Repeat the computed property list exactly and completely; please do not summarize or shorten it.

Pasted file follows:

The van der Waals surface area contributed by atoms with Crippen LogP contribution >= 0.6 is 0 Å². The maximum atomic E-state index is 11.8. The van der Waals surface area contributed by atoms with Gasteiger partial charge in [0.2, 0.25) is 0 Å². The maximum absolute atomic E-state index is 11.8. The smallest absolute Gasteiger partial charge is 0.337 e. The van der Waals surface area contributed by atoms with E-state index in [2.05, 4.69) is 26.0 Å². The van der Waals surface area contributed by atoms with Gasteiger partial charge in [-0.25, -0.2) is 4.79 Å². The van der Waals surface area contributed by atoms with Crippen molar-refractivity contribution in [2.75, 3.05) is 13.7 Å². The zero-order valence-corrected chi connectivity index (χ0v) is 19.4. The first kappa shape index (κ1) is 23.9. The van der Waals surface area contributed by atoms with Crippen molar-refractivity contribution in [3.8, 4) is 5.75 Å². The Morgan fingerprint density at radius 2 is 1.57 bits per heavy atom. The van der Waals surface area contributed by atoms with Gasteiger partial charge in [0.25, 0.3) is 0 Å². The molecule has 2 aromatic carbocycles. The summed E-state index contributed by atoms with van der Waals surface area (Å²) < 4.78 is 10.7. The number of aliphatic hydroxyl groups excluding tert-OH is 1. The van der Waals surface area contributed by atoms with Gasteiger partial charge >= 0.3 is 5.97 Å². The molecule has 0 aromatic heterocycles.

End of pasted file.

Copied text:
The van der Waals surface area contributed by atoms with Crippen LogP contribution >= 0.6 is 0 Å². The maximum atomic E-state index is 11.8. The van der Waals surface area contributed by atoms with Gasteiger partial charge in [0.2, 0.25) is 0 Å². The maximum absolute atomic E-state index is 11.8. The smallest absolute Gasteiger partial charge is 0.337 e. The van der Waals surface area contributed by atoms with E-state index in [2.05, 4.69) is 26.0 Å². The van der Waals surface area contributed by atoms with Gasteiger partial charge in [-0.25, -0.2) is 4.79 Å². The van der Waals surface area contributed by atoms with Crippen molar-refractivity contribution in [2.75, 3.05) is 13.7 Å². The zero-order valence-corrected chi connectivity index (χ0v) is 19.4. The first kappa shape index (κ1) is 23.9. The van der Waals surface area contributed by atoms with Crippen molar-refractivity contribution in [3.8, 4) is 5.75 Å². The Morgan fingerprint density at radius 2 is 1.57 bits per heavy atom. The van der Waals surface area contributed by atoms with Gasteiger partial charge in [0.25, 0.3) is 0 Å². The molecule has 2 aromatic carbocycles. The summed E-state index contributed by atoms with van der Waals surface area (Å²) < 4.78 is 10.7. The number of aliphatic hydroxyl groups excluding tert-OH is 1. The van der Waals surface area contributed by atoms with Gasteiger partial charge >= 0.3 is 5.97 Å². The molecule has 0 aromatic heterocycles.